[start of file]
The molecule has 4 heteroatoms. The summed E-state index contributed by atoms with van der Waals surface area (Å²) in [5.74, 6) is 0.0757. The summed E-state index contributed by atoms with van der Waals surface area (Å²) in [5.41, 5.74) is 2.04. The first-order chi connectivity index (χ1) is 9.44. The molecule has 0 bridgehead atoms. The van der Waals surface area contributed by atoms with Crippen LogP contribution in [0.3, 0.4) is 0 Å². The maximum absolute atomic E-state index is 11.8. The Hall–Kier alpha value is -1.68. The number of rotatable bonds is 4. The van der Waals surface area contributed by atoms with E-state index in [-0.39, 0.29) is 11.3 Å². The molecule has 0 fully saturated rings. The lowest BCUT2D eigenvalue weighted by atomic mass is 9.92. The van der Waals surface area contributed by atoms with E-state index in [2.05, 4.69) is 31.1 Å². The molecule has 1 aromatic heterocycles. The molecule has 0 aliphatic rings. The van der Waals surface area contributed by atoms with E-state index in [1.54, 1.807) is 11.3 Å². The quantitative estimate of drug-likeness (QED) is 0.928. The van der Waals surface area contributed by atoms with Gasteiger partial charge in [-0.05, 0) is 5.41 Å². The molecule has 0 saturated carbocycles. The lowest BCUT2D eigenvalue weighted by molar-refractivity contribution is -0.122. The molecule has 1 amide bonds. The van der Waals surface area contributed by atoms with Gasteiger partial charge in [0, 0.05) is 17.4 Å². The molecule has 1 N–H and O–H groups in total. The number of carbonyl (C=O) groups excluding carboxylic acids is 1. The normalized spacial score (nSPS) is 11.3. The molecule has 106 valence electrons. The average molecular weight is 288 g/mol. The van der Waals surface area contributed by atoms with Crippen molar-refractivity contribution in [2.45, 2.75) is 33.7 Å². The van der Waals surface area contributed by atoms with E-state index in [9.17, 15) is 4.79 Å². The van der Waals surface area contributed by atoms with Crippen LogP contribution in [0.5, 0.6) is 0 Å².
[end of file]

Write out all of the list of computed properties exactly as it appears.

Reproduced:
The molecule has 4 heteroatoms. The summed E-state index contributed by atoms with van der Waals surface area (Å²) in [5.74, 6) is 0.0757. The summed E-state index contributed by atoms with van der Waals surface area (Å²) in [5.41, 5.74) is 2.04. The first-order chi connectivity index (χ1) is 9.44. The molecule has 0 bridgehead atoms. The van der Waals surface area contributed by atoms with Crippen LogP contribution in [0.3, 0.4) is 0 Å². The maximum absolute atomic E-state index is 11.8. The Hall–Kier alpha value is -1.68. The number of rotatable bonds is 4. The van der Waals surface area contributed by atoms with E-state index in [-0.39, 0.29) is 11.3 Å². The molecule has 0 fully saturated rings. The lowest BCUT2D eigenvalue weighted by atomic mass is 9.92. The van der Waals surface area contributed by atoms with E-state index in [2.05, 4.69) is 31.1 Å². The molecule has 1 aromatic heterocycles. The molecule has 0 aliphatic rings. The van der Waals surface area contributed by atoms with E-state index in [1.54, 1.807) is 11.3 Å². The quantitative estimate of drug-likeness (QED) is 0.928. The van der Waals surface area contributed by atoms with Gasteiger partial charge in [-0.05, 0) is 5.41 Å². The molecule has 0 saturated carbocycles. The lowest BCUT2D eigenvalue weighted by molar-refractivity contribution is -0.122. The molecule has 1 amide bonds. The van der Waals surface area contributed by atoms with Gasteiger partial charge in [0, 0.05) is 17.4 Å². The molecule has 1 N–H and O–H groups in total. The number of carbonyl (C=O) groups excluding carboxylic acids is 1. The normalized spacial score (nSPS) is 11.3. The molecule has 106 valence electrons. The average molecular weight is 288 g/mol. The van der Waals surface area contributed by atoms with Crippen molar-refractivity contribution in [2.45, 2.75) is 33.7 Å². The van der Waals surface area contributed by atoms with E-state index in [9.17, 15) is 4.79 Å². The van der Waals surface area contributed by atoms with Crippen LogP contribution in [0.5, 0.6) is 0 Å².